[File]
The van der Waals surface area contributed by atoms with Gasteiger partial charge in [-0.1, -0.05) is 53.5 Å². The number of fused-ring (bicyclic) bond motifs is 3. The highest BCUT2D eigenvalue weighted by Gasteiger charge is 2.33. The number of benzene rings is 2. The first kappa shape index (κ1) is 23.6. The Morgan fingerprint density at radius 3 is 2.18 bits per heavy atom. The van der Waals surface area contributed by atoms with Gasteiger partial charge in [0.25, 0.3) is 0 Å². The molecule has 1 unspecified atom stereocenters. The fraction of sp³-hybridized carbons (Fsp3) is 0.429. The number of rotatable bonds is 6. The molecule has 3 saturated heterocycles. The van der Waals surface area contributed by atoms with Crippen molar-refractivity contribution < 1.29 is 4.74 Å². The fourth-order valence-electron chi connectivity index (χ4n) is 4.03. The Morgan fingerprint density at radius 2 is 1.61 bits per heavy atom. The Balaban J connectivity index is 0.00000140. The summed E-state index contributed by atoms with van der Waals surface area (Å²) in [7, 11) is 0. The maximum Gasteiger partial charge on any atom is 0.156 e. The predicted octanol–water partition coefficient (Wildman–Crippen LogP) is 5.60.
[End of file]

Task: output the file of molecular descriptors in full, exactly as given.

The van der Waals surface area contributed by atoms with Gasteiger partial charge in [-0.1, -0.05) is 53.5 Å². The number of fused-ring (bicyclic) bond motifs is 3. The highest BCUT2D eigenvalue weighted by Gasteiger charge is 2.33. The number of benzene rings is 2. The first kappa shape index (κ1) is 23.6. The Morgan fingerprint density at radius 3 is 2.18 bits per heavy atom. The van der Waals surface area contributed by atoms with Gasteiger partial charge in [0.25, 0.3) is 0 Å². The molecule has 1 unspecified atom stereocenters. The fraction of sp³-hybridized carbons (Fsp3) is 0.429. The number of rotatable bonds is 6. The molecule has 3 saturated heterocycles. The van der Waals surface area contributed by atoms with Crippen molar-refractivity contribution < 1.29 is 4.74 Å². The fourth-order valence-electron chi connectivity index (χ4n) is 4.03. The Morgan fingerprint density at radius 2 is 1.61 bits per heavy atom. The Balaban J connectivity index is 0.00000140. The summed E-state index contributed by atoms with van der Waals surface area (Å²) in [7, 11) is 0. The maximum Gasteiger partial charge on any atom is 0.156 e. The predicted octanol–water partition coefficient (Wildman–Crippen LogP) is 5.60.